Jimmy Hayes circles around and around on the ice. The game slows down for him as he watches. Nick Petrecki slides the puck to Carl Sneep, and then, suddenly, Hayes has it. He spins around, and it's just him and the goal. The rink goes silent; this is his shot. He takes a big stroke, and the puck hits the goalpost. There is confusion, congestion in front of the goal; the sound begins to filter in again as Hayes wonders, Did it go in?
The horn blares. The lights flash. Hayes has his first career collegiate goal. That puck, bestowed upon him by team captain Brock Bradford in a private post-game ceremony following an early-season win against Merrimack, now resides in Hayes's locker. It serves as a reminder of who he has been, who he will become, and, most importantly, who he is now: a freshman forward for the Boston College Eagles who just last Saturday scored a hat trick (and one assist) against New Hampshire, always a tough BC foe.
Hayes, who grew up in Neponset, has strong hockey credentials. His second cousin, Tom Fitzgerald, played 17 seasons in the NHL, including a stint with the Bruins.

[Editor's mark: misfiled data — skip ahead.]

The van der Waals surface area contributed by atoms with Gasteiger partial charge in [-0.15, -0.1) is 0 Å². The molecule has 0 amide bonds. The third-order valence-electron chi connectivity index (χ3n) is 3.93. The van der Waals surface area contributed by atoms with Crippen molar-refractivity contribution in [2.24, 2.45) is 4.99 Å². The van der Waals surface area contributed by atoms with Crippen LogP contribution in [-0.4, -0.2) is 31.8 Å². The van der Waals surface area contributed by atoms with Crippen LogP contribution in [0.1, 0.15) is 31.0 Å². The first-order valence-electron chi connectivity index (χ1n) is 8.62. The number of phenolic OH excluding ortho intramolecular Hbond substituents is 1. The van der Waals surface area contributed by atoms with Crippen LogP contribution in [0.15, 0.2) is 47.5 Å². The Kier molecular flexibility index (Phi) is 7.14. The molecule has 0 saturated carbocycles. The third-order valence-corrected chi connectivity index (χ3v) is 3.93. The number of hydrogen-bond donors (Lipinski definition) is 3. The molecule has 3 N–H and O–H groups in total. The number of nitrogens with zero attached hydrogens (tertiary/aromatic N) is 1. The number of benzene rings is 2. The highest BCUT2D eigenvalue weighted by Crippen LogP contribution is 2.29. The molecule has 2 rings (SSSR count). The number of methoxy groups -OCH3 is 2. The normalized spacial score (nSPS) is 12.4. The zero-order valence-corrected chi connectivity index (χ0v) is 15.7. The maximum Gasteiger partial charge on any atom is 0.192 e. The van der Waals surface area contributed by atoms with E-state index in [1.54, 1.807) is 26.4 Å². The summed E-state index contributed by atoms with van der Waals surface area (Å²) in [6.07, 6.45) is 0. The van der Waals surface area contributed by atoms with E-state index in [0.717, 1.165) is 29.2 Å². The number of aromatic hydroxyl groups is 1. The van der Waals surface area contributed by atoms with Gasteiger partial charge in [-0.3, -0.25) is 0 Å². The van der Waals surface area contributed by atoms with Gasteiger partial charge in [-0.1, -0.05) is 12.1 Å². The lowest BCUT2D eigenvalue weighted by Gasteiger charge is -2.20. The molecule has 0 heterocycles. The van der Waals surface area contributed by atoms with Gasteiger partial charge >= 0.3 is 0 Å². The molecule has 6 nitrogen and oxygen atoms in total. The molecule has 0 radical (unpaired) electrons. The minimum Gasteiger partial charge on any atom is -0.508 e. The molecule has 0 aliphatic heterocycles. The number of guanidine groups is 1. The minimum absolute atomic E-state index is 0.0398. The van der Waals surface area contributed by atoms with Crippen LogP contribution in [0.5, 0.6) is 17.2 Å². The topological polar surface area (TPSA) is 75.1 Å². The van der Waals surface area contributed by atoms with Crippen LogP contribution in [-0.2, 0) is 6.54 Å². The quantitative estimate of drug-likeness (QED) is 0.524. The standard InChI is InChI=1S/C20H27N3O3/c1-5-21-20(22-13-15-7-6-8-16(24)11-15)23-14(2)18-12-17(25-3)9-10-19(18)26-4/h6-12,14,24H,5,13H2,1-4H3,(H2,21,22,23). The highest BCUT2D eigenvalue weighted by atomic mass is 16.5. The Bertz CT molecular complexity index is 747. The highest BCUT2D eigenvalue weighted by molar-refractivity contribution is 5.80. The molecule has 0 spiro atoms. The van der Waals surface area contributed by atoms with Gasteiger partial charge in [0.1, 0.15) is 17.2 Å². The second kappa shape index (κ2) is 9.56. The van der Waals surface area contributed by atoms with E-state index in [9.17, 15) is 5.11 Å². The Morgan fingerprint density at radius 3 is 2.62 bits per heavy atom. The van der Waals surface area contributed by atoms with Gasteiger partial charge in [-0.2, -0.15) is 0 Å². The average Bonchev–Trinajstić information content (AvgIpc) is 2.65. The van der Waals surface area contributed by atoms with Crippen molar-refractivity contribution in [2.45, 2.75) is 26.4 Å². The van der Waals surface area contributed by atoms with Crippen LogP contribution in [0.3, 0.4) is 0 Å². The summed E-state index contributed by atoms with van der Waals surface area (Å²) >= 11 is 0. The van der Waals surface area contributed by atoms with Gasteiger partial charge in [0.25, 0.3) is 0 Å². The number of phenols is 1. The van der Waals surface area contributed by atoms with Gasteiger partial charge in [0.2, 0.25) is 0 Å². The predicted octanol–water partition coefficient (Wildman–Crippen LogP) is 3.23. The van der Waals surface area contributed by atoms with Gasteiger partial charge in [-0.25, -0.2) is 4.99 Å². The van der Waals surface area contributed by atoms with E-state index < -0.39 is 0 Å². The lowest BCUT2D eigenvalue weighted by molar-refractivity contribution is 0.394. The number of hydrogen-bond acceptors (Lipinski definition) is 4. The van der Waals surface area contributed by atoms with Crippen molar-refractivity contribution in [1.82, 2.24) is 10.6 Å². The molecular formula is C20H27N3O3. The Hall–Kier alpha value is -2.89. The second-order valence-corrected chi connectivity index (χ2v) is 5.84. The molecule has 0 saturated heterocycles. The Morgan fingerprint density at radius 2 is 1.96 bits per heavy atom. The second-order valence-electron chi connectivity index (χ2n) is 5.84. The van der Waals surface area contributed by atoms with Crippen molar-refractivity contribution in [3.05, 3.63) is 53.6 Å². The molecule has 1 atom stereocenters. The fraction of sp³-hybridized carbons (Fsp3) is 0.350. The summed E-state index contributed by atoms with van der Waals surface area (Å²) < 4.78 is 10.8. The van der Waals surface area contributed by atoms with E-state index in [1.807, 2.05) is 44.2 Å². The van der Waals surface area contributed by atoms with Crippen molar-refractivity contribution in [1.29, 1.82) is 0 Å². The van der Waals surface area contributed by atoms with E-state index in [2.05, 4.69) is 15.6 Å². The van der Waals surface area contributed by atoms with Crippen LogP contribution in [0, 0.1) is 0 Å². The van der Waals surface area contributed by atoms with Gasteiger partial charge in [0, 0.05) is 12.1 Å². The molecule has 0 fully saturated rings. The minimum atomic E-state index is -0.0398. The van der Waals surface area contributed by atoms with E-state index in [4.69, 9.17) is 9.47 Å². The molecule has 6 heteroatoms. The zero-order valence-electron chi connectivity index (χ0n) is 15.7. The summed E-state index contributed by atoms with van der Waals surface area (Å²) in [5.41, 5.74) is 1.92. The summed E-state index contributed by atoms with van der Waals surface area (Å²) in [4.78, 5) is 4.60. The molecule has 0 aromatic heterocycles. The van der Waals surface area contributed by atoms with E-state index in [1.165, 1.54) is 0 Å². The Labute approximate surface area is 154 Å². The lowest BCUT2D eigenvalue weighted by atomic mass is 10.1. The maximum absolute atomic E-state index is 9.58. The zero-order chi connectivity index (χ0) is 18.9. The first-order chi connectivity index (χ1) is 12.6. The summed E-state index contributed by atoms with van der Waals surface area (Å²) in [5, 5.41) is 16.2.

Hayes's own road to BC's Kelley Rink began just blocks from his house. He fondly remembers his youth hockey days, spent in the confines of Devine Rink in Neponset. Each and every Sunday, he'd hit the ice for power skating sessions with professional wing Paul Vincent.
"It's pretty cool that I worked with Paul at such a young age," Hayes said. "To this day, I still work with him from time to time."
The budding star grew accustomed to working hard to get results, even as a kid - and he got his first shot at the big-time when his youth team competed for a state championship under the tutelage of head coach Mike Munichello.